Is Memaw with Elvis in heaven?

Published 12:00 am Wednesday, October 19, 2011

On Saturday, the girls’ grandmother lost her nearly two-year battle with cancer.

While a sad event, it was – in many ways – a blessing. The last several months had been truly awful. The watching, waiting and wondering if today was the day is a hard process for anyone to go through.

Earlier, we’d had a workday at the new house, with my family helping me remove two ugly trees that were pushing out my retainer wall (Why on earth would someone plant a Catawba tree next to a block wall, I’ll never know). The afternoon ended with ballgame and a chili supper – and all three of my children announcing they were going to spend the night with Nana.

So, at 10 p.m. that night, I found myself driving out to Red Oak to pick them up so that they could say their “goodbye” before the funeral home came. The oldest took it (and is still taking it) very hard. But the younger two, as one would imagine, had a few questions. A long, long while ago, the girls and I had a candid conversation about death.

Then, they wanted to know what happens to you when you die, and then, I answered the questions the best I knew how.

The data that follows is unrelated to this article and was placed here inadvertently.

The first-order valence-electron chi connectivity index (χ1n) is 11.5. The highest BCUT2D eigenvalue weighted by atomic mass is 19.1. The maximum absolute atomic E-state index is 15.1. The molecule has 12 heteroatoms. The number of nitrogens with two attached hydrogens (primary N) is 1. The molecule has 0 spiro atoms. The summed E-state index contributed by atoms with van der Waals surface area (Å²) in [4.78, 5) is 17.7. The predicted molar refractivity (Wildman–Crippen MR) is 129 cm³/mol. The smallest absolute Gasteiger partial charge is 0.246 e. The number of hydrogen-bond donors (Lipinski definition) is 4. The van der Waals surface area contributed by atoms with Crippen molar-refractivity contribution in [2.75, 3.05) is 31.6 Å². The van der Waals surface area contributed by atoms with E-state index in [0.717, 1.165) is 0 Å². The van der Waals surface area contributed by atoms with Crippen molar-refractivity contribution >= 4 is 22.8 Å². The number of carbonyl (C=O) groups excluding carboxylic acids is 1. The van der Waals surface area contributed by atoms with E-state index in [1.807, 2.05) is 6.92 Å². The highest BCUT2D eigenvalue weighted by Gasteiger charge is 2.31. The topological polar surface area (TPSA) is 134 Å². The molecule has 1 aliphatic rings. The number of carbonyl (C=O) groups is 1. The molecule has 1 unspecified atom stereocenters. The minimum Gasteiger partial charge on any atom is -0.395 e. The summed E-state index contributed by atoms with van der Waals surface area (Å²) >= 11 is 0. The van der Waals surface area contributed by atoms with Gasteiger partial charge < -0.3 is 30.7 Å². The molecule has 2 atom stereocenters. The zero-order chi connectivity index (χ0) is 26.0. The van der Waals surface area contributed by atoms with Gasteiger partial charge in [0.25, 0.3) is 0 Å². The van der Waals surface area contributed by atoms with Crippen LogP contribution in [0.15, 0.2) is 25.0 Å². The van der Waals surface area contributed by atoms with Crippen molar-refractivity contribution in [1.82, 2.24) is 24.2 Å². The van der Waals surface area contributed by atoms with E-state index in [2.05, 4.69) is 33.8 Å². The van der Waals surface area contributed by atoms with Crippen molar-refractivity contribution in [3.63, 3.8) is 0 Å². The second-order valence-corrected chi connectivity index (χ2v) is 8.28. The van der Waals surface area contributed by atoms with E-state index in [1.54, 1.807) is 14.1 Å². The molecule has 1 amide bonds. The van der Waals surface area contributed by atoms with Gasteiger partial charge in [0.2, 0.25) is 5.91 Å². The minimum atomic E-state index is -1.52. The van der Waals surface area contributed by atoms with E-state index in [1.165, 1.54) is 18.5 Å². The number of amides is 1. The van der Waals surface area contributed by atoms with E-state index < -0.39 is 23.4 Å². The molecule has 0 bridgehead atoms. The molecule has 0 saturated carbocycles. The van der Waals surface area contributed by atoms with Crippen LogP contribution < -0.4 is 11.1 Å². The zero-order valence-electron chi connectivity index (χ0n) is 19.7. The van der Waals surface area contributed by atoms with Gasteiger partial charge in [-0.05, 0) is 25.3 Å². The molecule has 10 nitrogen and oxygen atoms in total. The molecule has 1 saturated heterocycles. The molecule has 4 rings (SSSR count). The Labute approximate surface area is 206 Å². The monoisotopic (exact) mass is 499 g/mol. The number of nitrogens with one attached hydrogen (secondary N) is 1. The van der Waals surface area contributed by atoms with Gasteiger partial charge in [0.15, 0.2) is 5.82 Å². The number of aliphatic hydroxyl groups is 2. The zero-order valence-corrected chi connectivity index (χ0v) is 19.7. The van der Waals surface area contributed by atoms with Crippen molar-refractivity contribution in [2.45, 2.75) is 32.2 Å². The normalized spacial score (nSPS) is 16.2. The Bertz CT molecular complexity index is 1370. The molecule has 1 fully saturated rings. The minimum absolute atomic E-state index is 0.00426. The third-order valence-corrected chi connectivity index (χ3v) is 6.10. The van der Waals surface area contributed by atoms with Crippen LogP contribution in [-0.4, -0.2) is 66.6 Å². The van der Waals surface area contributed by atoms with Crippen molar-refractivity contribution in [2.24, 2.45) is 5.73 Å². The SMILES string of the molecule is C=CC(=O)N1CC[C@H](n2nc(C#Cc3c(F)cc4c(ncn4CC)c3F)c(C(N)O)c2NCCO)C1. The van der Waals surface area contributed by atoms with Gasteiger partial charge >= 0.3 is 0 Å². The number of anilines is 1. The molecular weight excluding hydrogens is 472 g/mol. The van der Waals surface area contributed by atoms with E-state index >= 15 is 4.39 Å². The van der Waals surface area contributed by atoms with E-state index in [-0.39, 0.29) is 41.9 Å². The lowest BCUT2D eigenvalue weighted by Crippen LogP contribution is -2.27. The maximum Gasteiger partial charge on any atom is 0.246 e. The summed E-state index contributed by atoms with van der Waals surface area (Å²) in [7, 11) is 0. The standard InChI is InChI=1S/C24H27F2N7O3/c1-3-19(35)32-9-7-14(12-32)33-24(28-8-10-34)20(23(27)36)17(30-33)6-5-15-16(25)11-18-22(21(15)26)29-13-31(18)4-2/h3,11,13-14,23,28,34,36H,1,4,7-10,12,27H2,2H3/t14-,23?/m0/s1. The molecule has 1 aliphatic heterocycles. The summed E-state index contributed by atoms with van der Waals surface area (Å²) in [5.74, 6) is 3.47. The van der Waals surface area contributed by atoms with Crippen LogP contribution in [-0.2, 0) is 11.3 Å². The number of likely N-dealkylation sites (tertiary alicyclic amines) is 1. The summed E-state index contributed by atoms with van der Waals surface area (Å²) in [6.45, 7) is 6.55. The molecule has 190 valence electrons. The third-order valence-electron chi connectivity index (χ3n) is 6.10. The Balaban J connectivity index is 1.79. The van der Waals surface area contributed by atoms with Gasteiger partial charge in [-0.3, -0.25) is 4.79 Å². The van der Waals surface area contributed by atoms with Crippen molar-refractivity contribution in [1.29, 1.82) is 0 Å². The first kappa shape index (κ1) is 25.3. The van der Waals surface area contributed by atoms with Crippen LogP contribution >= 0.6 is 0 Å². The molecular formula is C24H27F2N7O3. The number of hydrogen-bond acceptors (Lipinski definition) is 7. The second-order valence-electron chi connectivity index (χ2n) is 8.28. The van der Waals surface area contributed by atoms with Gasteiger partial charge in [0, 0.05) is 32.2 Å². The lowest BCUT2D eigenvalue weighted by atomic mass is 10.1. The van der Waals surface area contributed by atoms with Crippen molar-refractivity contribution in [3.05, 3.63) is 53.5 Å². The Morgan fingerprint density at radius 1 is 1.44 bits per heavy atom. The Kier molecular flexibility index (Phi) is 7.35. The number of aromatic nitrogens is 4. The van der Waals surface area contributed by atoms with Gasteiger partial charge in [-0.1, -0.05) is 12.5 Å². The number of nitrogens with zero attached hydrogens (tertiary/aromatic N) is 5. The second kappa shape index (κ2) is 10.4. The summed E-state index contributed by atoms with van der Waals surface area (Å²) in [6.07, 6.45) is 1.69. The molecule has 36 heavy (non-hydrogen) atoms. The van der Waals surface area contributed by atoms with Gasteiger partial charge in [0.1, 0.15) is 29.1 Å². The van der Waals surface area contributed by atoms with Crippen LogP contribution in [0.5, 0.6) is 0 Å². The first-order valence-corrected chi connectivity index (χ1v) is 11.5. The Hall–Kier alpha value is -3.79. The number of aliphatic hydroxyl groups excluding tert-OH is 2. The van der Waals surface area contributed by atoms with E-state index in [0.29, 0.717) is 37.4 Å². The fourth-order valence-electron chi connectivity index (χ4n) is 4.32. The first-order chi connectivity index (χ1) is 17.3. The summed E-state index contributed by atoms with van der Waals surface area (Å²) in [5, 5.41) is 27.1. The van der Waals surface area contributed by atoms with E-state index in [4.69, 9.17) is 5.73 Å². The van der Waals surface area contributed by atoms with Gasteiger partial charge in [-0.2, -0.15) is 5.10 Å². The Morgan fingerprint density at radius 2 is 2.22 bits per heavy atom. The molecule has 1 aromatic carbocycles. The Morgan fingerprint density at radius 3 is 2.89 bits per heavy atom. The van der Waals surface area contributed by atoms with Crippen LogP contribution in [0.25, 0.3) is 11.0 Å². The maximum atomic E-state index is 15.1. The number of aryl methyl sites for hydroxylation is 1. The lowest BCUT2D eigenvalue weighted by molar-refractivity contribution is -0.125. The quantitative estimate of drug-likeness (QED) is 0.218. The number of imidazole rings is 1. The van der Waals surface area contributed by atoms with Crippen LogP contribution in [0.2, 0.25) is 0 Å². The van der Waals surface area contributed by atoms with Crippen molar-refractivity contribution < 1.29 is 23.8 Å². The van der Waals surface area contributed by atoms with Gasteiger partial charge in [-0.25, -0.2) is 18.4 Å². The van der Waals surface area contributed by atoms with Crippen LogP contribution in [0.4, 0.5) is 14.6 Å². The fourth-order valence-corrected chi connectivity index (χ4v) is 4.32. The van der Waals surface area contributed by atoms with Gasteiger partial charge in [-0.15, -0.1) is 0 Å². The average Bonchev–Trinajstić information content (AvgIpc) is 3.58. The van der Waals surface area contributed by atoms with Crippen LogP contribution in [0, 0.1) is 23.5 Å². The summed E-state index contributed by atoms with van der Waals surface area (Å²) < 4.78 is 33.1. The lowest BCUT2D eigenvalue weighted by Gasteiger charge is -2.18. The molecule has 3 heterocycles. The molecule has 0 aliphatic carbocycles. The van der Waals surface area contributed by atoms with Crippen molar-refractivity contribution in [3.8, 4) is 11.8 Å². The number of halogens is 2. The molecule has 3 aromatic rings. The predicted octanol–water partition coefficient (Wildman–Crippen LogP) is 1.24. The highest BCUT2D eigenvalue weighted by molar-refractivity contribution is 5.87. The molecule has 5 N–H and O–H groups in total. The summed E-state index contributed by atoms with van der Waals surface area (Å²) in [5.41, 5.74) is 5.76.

On the ride home, I tried to comfort them the best I could. I explained what would happen next, what they would see when they got to the house and what would happen in the coming days.

The decision had already been made for their grandmother to be cremated, but I made the mistake of saying that next, there would be a funeral, and she’d be buried at the cemetery.

“So, we got to get the shovels and dig a hole?” the middle one asked, nearly causing me to hit the ditch. If you’ll recall, she’s also the child who asked me if worms eat you when you die, so I was very, very wary of explaining the process of cremation to her.

“Well, not us, really,” I said. “There’s other people who do that because that’s their job.”

“Will she be in a box?” she asked.

“Normally, people are put in box, but it’s called a casket,” I said. “Not Memaw, though. She’s going to be put in a pretty jar thing. You know, because Memaw liked pretty things.”

She mulled on that a bit before saying, “Do we get lunch after?”

And that made me smile. Not because it was funny – because it was – but because it was a perfect illustration of how, after death, life goes on. We all must continue to live, to take care of our basic needs – food, drink, shelter. Life doesn’t stop going on because someone dies.

I’d like to think that if their grandmother were listening (if she wasn’t too busy meeting Elvis, because that’s was the youngest girl said would be the first thing on Memaw’s Heavenly to-do list), she’d smile, too, knowing they’ll be OK.